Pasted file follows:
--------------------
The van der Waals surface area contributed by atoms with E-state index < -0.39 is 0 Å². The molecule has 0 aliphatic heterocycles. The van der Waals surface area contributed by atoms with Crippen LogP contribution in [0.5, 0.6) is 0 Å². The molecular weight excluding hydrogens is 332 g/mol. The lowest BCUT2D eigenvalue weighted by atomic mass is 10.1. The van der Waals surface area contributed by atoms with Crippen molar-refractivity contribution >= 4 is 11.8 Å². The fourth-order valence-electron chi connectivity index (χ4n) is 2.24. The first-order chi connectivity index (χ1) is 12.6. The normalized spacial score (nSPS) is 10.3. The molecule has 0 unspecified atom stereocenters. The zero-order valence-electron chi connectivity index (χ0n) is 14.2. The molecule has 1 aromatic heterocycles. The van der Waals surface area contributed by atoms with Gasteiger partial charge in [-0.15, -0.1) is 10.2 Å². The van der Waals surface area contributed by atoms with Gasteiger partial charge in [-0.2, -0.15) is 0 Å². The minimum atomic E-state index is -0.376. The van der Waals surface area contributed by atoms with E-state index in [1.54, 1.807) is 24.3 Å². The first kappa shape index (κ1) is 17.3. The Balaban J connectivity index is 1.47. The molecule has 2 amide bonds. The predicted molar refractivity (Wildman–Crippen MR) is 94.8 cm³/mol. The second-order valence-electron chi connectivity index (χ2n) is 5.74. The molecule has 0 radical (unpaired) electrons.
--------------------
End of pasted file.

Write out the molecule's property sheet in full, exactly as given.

The van der Waals surface area contributed by atoms with E-state index < -0.39 is 0 Å². The molecule has 0 aliphatic heterocycles. The van der Waals surface area contributed by atoms with Crippen LogP contribution in [0.5, 0.6) is 0 Å². The molecular weight excluding hydrogens is 332 g/mol. The lowest BCUT2D eigenvalue weighted by atomic mass is 10.1. The van der Waals surface area contributed by atoms with Crippen molar-refractivity contribution >= 4 is 11.8 Å². The fourth-order valence-electron chi connectivity index (χ4n) is 2.24. The first-order chi connectivity index (χ1) is 12.6. The normalized spacial score (nSPS) is 10.3. The molecule has 0 unspecified atom stereocenters. The zero-order valence-electron chi connectivity index (χ0n) is 14.2. The molecule has 1 aromatic heterocycles. The van der Waals surface area contributed by atoms with Gasteiger partial charge in [-0.15, -0.1) is 10.2 Å². The van der Waals surface area contributed by atoms with Gasteiger partial charge in [-0.2, -0.15) is 0 Å². The minimum atomic E-state index is -0.376. The van der Waals surface area contributed by atoms with E-state index in [1.54, 1.807) is 24.3 Å². The first kappa shape index (κ1) is 17.3. The Balaban J connectivity index is 1.47. The molecule has 2 amide bonds. The predicted molar refractivity (Wildman–Crippen MR) is 94.8 cm³/mol. The second-order valence-electron chi connectivity index (χ2n) is 5.74. The molecule has 0 radical (unpaired) electrons.